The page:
Top Tips For Businesses Struggling With This Whole Digital Transformation Thing

Man working at office desk, looking at computer and scratching head

In this opinion piece Malcolm Alder from Sydney-based digital strategy firm Orchestrate says businesses struggling with digital transformation would do well to get these two things right…

B&T Magazine
Posted by B&T Magazine

To drive successful digital transformation it is important to focus on two things. Firstly, common leadership attributes of successful digital projects. Secondly, a deeper look at some aspects of change management that leaders should be mindful of in a digital context.

In this article we delve into hope to lead a digital change program.

Common attributes of successful projects

Many of the aspects below are relevant to any major business project. However, because “digital” may be unfamiliar territory for some staff who are involved or impacted, it is particularly important that they be addressed to minimise the chances of misunderstanding or concern. From our experience, the following key areas should be included:

  • Set the baseline – the best way to build momentum is to demonstrate positive improvement and to do that, you need an unarguable reference
    point of where you started from
  • A well articulated rationale for change – you can’t force cynics to agree but you must at least give them recognisable trends, data points and other evidence that justify the program
  • A Future State vision and the benefits it will deliver – whilst set primarily from the perspective of the company and its customers, if there’s any significant change resistance, articulate a vision from the staff perspective e.g. “this is how it will be better for you” (see more on this below)
  • A robust project Charter – this should include all relevant elements eg. scope and objectives, governance, leadership, project plan, resources, timeline, KPIs etc. and should be readily accessible for any interested stakeholders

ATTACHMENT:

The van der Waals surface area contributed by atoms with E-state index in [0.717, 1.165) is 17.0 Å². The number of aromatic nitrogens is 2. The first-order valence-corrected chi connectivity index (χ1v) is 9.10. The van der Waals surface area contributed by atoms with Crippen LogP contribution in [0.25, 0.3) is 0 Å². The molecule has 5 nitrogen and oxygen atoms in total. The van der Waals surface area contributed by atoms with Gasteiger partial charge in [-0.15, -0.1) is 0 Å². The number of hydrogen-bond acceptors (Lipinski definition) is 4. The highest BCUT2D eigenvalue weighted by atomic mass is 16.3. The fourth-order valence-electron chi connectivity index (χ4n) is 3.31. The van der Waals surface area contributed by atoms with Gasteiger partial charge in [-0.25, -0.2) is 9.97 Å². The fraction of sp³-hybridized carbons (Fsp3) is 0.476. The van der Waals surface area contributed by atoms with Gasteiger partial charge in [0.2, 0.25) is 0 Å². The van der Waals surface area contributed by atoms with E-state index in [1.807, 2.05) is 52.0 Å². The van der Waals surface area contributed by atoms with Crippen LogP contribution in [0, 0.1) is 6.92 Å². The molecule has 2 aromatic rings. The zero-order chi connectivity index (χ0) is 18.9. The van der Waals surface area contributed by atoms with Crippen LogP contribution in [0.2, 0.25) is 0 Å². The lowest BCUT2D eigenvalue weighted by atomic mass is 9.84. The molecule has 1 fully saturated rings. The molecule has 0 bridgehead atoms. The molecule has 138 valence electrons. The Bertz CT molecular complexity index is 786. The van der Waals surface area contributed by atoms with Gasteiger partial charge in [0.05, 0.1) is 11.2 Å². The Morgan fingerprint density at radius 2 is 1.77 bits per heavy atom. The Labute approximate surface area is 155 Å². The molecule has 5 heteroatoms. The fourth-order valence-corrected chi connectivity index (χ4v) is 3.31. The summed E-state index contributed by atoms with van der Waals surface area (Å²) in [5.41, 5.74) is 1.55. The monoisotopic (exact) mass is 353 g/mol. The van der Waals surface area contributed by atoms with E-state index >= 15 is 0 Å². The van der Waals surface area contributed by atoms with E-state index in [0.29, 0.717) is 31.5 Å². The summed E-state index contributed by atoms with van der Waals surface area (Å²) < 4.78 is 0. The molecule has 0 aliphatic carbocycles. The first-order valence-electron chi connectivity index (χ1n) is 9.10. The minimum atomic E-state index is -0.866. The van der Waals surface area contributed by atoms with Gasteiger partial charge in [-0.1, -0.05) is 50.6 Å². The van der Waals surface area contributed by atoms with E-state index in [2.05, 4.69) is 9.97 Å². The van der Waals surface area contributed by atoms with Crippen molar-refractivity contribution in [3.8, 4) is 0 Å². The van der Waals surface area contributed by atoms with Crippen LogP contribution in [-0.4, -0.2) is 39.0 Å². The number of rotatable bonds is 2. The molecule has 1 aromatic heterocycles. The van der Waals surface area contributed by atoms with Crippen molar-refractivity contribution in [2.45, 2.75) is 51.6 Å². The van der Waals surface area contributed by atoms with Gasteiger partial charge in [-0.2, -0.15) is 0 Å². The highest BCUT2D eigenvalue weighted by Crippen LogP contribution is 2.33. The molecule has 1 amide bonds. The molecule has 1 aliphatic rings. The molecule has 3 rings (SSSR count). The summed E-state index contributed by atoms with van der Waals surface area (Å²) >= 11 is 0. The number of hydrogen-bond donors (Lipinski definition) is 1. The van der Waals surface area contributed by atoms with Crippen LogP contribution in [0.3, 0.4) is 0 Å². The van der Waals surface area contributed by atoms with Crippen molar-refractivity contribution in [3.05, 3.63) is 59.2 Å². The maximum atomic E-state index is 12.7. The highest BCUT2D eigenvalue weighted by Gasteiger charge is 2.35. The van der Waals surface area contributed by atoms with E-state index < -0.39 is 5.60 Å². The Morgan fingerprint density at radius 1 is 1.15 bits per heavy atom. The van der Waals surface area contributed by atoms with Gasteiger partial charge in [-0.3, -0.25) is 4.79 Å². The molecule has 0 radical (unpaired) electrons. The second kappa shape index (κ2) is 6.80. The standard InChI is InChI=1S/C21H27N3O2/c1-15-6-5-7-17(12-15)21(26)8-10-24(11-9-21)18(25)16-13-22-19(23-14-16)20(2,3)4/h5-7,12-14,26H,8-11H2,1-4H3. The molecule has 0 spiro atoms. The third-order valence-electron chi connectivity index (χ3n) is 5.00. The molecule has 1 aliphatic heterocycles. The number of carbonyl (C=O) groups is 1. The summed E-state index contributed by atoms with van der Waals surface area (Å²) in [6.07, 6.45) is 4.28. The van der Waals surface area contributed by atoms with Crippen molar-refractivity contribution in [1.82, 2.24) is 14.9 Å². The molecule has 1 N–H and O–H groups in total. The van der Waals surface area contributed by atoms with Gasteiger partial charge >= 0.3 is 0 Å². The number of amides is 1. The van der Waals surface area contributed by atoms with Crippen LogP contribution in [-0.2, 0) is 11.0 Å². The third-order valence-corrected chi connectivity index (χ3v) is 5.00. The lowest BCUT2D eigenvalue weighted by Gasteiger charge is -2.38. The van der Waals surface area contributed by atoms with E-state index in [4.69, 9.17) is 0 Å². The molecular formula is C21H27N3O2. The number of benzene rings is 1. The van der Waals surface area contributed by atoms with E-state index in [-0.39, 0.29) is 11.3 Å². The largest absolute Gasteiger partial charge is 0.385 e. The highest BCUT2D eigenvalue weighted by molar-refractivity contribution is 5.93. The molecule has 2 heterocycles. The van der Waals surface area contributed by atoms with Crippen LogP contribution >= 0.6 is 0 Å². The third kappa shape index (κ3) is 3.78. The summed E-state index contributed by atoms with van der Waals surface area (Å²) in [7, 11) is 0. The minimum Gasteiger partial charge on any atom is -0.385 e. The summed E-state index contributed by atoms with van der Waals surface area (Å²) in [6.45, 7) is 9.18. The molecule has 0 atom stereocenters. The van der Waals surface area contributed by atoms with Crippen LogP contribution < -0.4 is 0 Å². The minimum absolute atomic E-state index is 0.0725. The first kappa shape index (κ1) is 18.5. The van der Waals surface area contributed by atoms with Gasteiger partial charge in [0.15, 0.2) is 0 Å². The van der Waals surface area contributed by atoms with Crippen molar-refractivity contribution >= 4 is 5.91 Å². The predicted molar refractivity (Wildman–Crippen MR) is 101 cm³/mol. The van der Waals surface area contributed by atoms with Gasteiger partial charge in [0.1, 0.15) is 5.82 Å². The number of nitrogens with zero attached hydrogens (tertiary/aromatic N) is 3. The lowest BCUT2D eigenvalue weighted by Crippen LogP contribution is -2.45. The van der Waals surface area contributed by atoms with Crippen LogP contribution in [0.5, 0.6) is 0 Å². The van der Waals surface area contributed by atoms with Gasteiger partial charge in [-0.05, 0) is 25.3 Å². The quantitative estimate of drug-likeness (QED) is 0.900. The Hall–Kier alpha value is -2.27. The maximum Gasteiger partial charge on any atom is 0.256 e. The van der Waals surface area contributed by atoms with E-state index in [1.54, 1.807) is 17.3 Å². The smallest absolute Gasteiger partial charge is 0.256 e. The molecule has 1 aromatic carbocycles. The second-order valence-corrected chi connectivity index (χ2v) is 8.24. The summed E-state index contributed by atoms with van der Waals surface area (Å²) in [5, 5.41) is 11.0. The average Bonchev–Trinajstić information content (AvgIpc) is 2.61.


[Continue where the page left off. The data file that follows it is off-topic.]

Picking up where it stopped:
• Customer journey and experience mapping – aside from being good practice and demanding a focus on your customers, this activity and output also provides a powerful lever for change; when the benefit to a customer is clear it’s very hard for anyone to argue against it. Short delivery and measurement cycles – whether the program is delivering a technology-centric outcome eg. a new e-commerce platform, or a digital education program, modern practice is to manage on short cycles to demonstrate progress and minimise the chances of going off the rails
  • Draft deliverables early and iterate – whether it’s a working prototype, wire-frames or a report structure, generate a draft of final output as early as possible and then iterate continually. Many people can only really comprehend something when they can see a representation of it
  • Demonstrable senior leadership – tone comes from the top; be positive, don’t scrimp on time commitments to the program and err on the side of over-communication
  • Regular project communication with all parties – this is particularly important if your staff generally have relatively low levels of starting digital understanding (see more on this below)
  • Diligently identify, track and address risks arising – self-evident; don’t let things linger unaddressed

Change management in digital programs

If your organisation isn’t a digital leader, it is quite likely there will be a proportion of your staff who are unsettled by significant change (whether real or perceived).